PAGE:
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How To Use Pinterest For Local SEO

Looking for a little extra lift for your holiday season local search rankings? Instead of relying on some elf-magic, consider making your own ranking magic through using Pinterest, a young social media site that is rising in popularity faster than Santa’s sleigh on Christmas Eve!

There’s a growing buzz amongst search engine optimization (SEO) circles at the moment that Pinterest is rapidly gaining traffic and traction (see Pinterest Gaining Traction for External SEO and Pinterest: Link Building & SEO Strategies).

You can see its virtually astronomical rise on Google Trends, compared with other popular image-sharing sites:

Visits to Pinterest, according to Google Trends

The cool thing is, the rising popularity of Pinterest is from real users who like the service and not just from marketers or spammers. I’m seeing many everyday users requesting invites (the service is still in beta), perhaps drawn to it by its attractive user interface coupled with social media features.

As a search engine optimization consultant, I’m interested in the ranking benefit that comes from particularly popular sites — but, Pinterest’s audience share is rapidly evolving into something cool, all on its own! So, even if it did not have a potential benefit to search rankings, the channel has a growing audience that makes it worthwhile for promotions.

I’ve previously written about how to optimize using Flickr because of its value according to my comparison of the SEO value of photo sharing services. Flickr has long enjoyed preeminence due to its optimal construction paired with its large audience of users.

But, the Google Trends graph above indicates that Pinterest’s usage may be surpassing that of Flickr — and, there’s one very big reason why its construction could provide more SEO benefit from its links than Flickr’s: the links are not NOFOLLOW-ed! So, Pinterest’s links can convey ranking benefit!

Tips For Local Search Engine Optimization On Pinterest For Local Businesses

  • When setting up your profile, obviously you should not select the option to hide your profile from search engines, and you should use good “About” description text with keywords about your business. Also, set the location with your city name (such as “Dallas, TX”), add the URL to your company’s website and connect with your Facebook and Twitter accounts.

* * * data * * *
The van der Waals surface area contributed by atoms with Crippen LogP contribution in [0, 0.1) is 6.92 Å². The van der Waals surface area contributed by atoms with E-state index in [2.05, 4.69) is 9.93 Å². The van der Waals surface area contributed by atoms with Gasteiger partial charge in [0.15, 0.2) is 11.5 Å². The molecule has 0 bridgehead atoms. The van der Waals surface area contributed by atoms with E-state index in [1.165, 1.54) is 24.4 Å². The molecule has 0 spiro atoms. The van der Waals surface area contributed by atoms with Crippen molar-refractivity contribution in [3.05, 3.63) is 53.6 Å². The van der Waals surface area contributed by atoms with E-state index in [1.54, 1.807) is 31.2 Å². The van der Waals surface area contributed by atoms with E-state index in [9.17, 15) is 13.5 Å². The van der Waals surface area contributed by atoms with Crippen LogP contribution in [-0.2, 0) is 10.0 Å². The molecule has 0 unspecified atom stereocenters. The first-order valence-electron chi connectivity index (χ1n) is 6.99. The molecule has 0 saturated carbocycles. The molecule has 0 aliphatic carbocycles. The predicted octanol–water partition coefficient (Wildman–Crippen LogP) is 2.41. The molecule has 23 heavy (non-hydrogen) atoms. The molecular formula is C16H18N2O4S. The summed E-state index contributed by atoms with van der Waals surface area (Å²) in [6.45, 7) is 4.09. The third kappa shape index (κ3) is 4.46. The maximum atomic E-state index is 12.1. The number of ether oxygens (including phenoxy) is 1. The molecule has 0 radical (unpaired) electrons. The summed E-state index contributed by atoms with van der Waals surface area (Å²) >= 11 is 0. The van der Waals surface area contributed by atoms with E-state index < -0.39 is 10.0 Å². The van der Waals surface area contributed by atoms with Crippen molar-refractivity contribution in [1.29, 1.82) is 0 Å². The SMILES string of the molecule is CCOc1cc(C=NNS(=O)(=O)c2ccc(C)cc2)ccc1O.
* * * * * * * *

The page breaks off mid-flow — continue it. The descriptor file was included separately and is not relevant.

• If your website already has fair local rankings, consider using one of your best review pages from a prominent business directory site as your Pinterest profile’s website instead of your company website — doing so could help that positive review page to rank for your name searches.
  • Set up Boards using your city name, to collect pics about your area (such as Dallas), and name a Board after your business type, products or services.
  • Follow other Pinterest users in your area and Boards related to your areas of interest.
  • Try to “Pin” only good-quality, attractive pictures to your Pinterest Boards. Pinterest is highly visually-oriented, and to get any other users to show interest to your pictures they should be of good visual quality.
  • When posting a picture to your locally-named board, describe it with good keyword text.
  • Don’t “sing” with only one note — post pictures of other local sights to your board in addition to ones specific to your business. Showing an interest in your overall area will attract local consumers. Photos of local landmarks are particularly good for this. (For example, see this pic of one of the better-known Dallas Landmarks: http://pinterest.com/pin/257690409898241547/ )
  • Vote on other good-quality local Pinterest users’ photos by clicking their “♥ Like” buttons.
  • Have a good infographic designed which relates to your industry in some way, and use Pinterest to help distribute it.
  • If you already optimize via Flickr, you can use those Flickr URLs to post your images on Pinterest — this could help further optimize the Flickr pages to rank well in searches.
  • Cross-promote your Pins on Facebook and Twitter.

Here’s a bonus tip: declare a Pinterest contest to customers who visit your establishment — offer compelling prizes to those who post pictures of your business and products.

Pinterest doesn’t provide more sophisticated features found on other image sharing services like geotagging of images. However, I think we can reasonably look forward to additional features which may also be useful for local SEO as the service matures.

It’s possible that Pinterest engineers may have purposefully omitted rel=”nofollow” on the links added by users to the service in order to help lure more usage growth.

Whether this was a strategic move on their part or merely an accident, one thing seems certain to me — Pinterest is likely to add NOFOLLOW to their links eventually, so if you’d like to get a little short term benefit, you had better jump on the bandwagon soon!

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Opinions expressed in this article are those of the guest author and not necessarily Search Engine Land. Staff authors are listed here.

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